6/30/2004

The small men

I walked along the yellow winding path, deep in the jungle. Monkeys swung and chattered in the trees above, and the morning dew slowly fell, gently caressing my face. A bird cried out above me, it screamed a beautiful melody, its voice rose high into the sky. The animals stopped to listen for a bit, and then wandered on in the search for their meal. The jungle would feed them, and give them everything they needed. It was their mother, it kept them safe, it provided their meals, it taught them.

The path continued, winding around hills, continuing across fallen palm trees that bridged the deep streams that occasionally ran through and watered the forest. I followed the path, drank in the streams, and looked around for something I could eat. Soon enough, I saw mango tree.

The thicker branches had been stripped by the monkeys, but the smaller branches still had a few fruits hanging on them. I threw sticks at them, and was soon sucking at the fruits. I felt content. I was going somewhere, I had food, and I had water.

After an hour, the foliage started to thin out. Not by much, but one still had the sense that ahead was a cleared area. And sure enough, within the next hour, I started to see small farms. They were no longer tended and were running wild, but cassava is a plant that is mostly spread by man. And there were cassava plants out here. I was approaching human beings.

The path suddenly widened into a street, and I was in a village. The village was enclosed in a fence constructed of bamboo and the houses were made of mud. Several of the houses seemed to not have been used for a long while, and their thatched roofs had collapsed inwards. I could see that there was at least one inhabited house, because a blacked metal pot steamed on the side of the house.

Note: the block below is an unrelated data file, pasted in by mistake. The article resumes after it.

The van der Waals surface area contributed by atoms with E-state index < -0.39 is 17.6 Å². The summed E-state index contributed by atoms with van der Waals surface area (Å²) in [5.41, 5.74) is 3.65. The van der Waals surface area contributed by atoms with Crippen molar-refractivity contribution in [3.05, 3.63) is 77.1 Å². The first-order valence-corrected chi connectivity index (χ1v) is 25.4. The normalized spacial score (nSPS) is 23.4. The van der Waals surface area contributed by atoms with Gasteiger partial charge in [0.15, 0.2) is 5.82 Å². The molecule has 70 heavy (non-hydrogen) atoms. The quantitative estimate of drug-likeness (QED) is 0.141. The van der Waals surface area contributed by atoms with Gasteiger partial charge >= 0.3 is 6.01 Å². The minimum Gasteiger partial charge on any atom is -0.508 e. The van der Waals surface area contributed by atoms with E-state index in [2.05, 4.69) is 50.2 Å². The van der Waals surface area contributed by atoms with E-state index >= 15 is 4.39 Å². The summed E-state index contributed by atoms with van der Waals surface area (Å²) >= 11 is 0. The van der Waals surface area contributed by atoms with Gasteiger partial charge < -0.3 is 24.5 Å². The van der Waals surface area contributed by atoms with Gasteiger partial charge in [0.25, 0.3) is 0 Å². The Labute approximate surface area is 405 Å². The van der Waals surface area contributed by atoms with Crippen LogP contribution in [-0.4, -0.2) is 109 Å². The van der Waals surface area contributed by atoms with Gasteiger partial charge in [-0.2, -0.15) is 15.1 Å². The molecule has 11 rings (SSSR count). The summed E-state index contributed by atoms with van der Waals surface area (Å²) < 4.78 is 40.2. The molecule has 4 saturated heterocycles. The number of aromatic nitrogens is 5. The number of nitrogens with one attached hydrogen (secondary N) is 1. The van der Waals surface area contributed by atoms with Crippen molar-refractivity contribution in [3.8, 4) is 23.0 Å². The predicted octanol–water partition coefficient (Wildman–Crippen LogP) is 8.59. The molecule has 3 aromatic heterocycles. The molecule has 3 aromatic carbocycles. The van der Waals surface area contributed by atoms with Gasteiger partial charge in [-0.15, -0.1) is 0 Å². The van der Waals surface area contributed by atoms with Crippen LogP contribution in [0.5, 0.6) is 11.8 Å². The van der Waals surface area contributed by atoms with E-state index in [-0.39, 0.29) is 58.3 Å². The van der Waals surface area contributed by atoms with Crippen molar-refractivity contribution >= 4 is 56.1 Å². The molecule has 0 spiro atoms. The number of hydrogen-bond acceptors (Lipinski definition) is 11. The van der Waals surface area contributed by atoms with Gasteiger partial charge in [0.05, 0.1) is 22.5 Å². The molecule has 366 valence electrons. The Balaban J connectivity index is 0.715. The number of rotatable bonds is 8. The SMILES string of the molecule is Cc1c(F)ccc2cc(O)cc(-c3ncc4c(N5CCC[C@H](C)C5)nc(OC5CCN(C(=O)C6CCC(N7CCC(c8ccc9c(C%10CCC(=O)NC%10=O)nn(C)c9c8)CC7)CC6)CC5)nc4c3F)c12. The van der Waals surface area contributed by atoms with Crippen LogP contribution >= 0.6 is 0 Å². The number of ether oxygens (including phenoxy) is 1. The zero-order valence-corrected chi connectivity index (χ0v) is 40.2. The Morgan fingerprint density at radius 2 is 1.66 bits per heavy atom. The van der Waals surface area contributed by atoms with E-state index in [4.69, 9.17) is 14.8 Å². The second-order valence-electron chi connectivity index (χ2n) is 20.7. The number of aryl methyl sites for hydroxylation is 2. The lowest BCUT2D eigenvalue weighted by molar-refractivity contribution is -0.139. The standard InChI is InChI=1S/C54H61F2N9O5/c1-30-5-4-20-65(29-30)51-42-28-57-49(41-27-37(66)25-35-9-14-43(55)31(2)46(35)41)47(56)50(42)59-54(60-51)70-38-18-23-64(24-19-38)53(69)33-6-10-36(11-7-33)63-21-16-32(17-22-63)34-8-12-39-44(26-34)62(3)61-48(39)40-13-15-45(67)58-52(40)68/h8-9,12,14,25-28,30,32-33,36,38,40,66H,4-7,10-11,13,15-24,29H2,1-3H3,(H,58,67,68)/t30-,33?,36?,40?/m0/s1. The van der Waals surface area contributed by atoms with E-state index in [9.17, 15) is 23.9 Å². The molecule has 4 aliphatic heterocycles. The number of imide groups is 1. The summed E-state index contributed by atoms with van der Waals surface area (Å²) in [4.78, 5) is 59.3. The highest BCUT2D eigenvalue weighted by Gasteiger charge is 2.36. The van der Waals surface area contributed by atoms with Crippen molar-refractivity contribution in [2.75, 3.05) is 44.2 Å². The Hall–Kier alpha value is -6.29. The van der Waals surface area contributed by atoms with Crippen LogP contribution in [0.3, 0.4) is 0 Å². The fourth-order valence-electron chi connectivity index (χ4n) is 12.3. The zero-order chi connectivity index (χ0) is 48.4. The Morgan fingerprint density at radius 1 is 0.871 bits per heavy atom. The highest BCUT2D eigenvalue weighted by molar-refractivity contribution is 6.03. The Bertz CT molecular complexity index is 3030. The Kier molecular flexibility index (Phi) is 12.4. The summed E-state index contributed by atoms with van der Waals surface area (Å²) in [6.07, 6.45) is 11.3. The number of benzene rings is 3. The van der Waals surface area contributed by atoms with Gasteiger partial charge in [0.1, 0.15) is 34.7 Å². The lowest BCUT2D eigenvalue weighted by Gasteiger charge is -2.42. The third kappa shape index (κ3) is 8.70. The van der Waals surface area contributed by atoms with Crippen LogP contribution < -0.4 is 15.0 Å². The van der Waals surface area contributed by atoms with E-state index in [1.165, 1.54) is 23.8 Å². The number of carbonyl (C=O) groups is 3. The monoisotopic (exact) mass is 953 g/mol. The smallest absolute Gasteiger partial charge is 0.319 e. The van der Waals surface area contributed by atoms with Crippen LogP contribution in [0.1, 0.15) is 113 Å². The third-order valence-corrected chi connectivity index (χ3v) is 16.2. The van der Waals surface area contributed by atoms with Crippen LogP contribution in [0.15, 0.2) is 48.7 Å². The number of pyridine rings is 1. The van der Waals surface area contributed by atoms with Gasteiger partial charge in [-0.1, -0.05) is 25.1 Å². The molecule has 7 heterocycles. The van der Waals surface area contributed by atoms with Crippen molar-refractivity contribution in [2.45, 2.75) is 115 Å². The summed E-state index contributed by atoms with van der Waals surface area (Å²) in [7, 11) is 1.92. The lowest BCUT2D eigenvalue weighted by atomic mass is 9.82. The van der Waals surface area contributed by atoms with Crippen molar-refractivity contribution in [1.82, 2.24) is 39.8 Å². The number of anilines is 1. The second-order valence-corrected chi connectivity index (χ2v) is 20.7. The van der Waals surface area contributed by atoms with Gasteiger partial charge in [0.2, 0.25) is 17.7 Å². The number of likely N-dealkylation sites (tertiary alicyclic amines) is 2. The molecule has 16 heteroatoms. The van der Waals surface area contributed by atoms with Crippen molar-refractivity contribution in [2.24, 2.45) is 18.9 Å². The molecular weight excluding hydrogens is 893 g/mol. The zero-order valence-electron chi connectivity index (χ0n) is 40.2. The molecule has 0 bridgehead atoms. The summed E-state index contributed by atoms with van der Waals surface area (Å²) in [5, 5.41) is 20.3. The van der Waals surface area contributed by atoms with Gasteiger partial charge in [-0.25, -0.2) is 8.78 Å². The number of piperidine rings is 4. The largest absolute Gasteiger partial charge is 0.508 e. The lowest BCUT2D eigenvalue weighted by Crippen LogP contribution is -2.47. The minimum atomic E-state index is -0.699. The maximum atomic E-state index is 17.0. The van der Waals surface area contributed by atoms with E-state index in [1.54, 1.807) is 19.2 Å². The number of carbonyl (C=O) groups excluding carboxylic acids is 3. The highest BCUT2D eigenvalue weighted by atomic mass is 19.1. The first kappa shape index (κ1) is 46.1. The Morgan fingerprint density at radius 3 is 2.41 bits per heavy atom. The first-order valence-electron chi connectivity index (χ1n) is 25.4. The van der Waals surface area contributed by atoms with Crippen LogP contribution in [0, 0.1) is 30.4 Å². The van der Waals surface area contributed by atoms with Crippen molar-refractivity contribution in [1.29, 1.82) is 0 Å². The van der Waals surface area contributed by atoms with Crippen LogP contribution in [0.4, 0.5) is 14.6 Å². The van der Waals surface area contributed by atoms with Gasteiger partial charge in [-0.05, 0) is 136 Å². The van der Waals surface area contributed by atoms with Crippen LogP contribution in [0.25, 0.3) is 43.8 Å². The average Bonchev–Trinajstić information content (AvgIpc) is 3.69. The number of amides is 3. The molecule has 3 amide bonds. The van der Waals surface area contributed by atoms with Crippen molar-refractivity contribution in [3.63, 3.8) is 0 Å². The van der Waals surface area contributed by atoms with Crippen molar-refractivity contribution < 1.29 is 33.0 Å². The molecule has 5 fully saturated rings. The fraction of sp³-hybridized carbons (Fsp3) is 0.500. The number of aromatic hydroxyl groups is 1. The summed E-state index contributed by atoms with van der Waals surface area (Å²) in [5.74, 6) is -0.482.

However, I saw nobody. So I walked towards the pot, though the village was too still.

I looked into it, and I saw meat cooking. It was an arm, a human arm, and the flesh had mostly fallen off. It had been cooking for a long time.

I fell to my knees, and raised my hand to block the sun, because it felt like a light was burning through my head. But the light did not come from outside, realisation seared and tore me from within, and my hand could not block it.

I realised that this was a pygmy village. I remembered that the rebels I had worked with regarded the pygmies as half-human, and killed and ate them to become immune to the bullets of the enemy. I saw the brown blood that stained the walls of the hut. I smelled the stench of death about the place. I saw the small footprints in the sand, tiny and delicate between the treads of military boots.

I heard the terrified shouts of the small men running from the big men, I heard the screams of the women and the children, I heard the machetes hit flesh, I heard agony.

I dropped to the ground and cried.

3 Comments:

Anonymous Anonymous said...

John,I find your stories interesting, but, are they true?

4:32 PM  
Anonymous Anonymous said...

Keep posting, I find your stories interesting.

5:02 PM  
Blogger John said...

All the stories are true, but the times are a little bit warped, mostly because I cannot be bothered to sort them out. And of course, there is a little bit of literary embelishment...

5:26 AM  

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